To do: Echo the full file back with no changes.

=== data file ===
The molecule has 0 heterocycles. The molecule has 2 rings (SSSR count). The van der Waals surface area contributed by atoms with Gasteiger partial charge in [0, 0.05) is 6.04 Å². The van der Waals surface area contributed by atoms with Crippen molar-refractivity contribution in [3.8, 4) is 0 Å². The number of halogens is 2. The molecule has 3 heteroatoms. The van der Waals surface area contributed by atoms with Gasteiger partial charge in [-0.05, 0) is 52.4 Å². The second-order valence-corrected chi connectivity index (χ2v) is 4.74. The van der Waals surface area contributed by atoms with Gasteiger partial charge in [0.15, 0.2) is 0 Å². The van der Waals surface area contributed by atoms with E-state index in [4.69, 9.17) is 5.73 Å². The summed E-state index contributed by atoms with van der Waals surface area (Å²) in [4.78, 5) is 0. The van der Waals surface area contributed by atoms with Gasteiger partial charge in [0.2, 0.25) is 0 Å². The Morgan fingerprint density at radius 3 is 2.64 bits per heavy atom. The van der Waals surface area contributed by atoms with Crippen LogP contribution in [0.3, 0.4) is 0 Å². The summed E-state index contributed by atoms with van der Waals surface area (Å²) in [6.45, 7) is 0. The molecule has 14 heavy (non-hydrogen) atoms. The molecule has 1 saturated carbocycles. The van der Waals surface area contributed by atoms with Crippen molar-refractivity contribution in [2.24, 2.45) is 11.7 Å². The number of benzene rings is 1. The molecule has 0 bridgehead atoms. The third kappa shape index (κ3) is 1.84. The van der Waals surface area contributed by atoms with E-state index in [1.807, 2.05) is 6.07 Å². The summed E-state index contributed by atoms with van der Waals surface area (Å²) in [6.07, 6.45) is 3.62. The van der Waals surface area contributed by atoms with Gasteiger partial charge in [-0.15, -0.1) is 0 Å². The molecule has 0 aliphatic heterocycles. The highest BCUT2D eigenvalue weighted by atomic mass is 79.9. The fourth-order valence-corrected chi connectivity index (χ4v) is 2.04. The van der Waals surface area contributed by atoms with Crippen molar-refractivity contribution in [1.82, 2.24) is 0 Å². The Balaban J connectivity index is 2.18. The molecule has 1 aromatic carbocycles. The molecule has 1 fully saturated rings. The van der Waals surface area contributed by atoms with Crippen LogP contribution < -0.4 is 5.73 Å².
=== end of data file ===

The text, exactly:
The molecule has 0 heterocycles. The molecule has 2 rings (SSSR count). The van der Waals surface area contributed by atoms with Gasteiger partial charge in [0, 0.05) is 6.04 Å². The van der Waals surface area contributed by atoms with Crippen molar-refractivity contribution in [3.8, 4) is 0 Å². The number of halogens is 2. The molecule has 3 heteroatoms. The van der Waals surface area contributed by atoms with Gasteiger partial charge in [-0.05, 0) is 52.4 Å². The second-order valence-corrected chi connectivity index (χ2v) is 4.74. The van der Waals surface area contributed by atoms with Gasteiger partial charge in [0.15, 0.2) is 0 Å². The van der Waals surface area contributed by atoms with E-state index in [4.69, 9.17) is 5.73 Å². The summed E-state index contributed by atoms with van der Waals surface area (Å²) in [4.78, 5) is 0. The van der Waals surface area contributed by atoms with Gasteiger partial charge in [0.2, 0.25) is 0 Å². The Morgan fingerprint density at radius 3 is 2.64 bits per heavy atom. The van der Waals surface area contributed by atoms with Crippen LogP contribution in [0.3, 0.4) is 0 Å². The summed E-state index contributed by atoms with van der Waals surface area (Å²) in [6.45, 7) is 0. The molecule has 14 heavy (non-hydrogen) atoms. The molecule has 1 saturated carbocycles. The van der Waals surface area contributed by atoms with Crippen molar-refractivity contribution in [2.24, 2.45) is 11.7 Å². The number of benzene rings is 1. The molecule has 0 bridgehead atoms. The third kappa shape index (κ3) is 1.84. The van der Waals surface area contributed by atoms with E-state index in [1.807, 2.05) is 6.07 Å². The summed E-state index contributed by atoms with van der Waals surface area (Å²) in [6.07, 6.45) is 3.62. The van der Waals surface area contributed by atoms with Gasteiger partial charge in [-0.15, -0.1) is 0 Å². The molecule has 0 aliphatic heterocycles. The highest BCUT2D eigenvalue weighted by atomic mass is 79.9. The fourth-order valence-corrected chi connectivity index (χ4v) is 2.04. The van der Waals surface area contributed by atoms with Crippen molar-refractivity contribution in [1.82, 2.24) is 0 Å². The Balaban J connectivity index is 2.18. The molecule has 1 aromatic carbocycles. The molecule has 1 fully saturated rings. The van der Waals surface area contributed by atoms with Crippen LogP contribution < -0.4 is 5.73 Å².